Status Report

Circularizing Planet Nine through dynamical friction with an extended, cold planetesimal belt

By SpaceRef Editor
October 23, 2017
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Linn E.J. Eriksson, Alexander J. Mustill, Anders Johansen
(Submitted on 23 Oct 2017)

Unexpected clustering amongst minor planets outside the Kuiper belt has led to speculations that our solar system actually hosts nine planets, the eight established plus a hypothetical “Planet Nine”. Several recent studies have shown that a planet with a mass of about 10 Earth masses on a distant eccentric orbit with perihelion far beyond the Kuiper belt could create and maintain this clustering. The evolutionary path resulting in an orbit such as the one suggested for Planet Nine is not easily explained. Here we investigate whether a planet scattered away from the giant-planet region could be lifted to an orbit similar to the one suggested for Planet Nine through dynamical friction with a cold, distant planetesimal belt. Recent simulations of planetesimal formation via the streaming instability suggest that planetesimals can readily form beyond 100au. We explore this circularisation by dynamical friction with a set of numerical simulations. We find that a planet that is scattered from the region close to Neptune onto an eccentric orbit has a 20-30% chance of obtaining an orbit similar to that of Planet Nine after 4.6Gyr. Our simulations also result in strong or partial clustering of the planetesimals, however, whether or not this clustering is observable depends on the location of the inner edge of the planetesimal belt. If the inner edge is located at 200au the degree of clustering amongst observable objects is significant.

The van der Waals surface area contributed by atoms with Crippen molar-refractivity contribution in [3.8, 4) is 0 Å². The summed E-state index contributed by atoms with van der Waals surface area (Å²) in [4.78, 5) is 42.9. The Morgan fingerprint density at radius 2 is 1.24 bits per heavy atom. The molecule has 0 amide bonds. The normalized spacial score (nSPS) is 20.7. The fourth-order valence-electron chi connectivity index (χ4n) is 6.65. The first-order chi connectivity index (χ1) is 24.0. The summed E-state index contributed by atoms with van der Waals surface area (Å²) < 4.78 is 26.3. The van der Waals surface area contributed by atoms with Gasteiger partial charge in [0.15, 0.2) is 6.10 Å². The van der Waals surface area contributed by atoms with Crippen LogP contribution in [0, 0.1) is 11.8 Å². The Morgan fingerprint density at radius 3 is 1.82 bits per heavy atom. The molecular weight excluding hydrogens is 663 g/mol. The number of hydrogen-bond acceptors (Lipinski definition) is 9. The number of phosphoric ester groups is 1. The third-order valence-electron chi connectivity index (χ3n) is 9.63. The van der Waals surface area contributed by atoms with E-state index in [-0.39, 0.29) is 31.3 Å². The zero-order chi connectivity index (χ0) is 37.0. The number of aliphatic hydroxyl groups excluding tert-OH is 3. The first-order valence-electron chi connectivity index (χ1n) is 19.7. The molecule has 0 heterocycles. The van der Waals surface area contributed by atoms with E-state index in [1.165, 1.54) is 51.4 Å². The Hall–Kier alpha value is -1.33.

Comments:    Submitted to MNRAS, referee report recieved. Comments welcome
Subjects:    Earth and Planetary Astrophysics (astro-ph.EP)
Cite as:    arXiv:1710.08295 [astro-ph.EP] (or arXiv:1710.08295v1 [astro-ph.EP] for this version)
Submission history
From: Linn Eriksson 
[v1] Mon, 23 Oct 2017 14:15:51 GMT (962kb,D)

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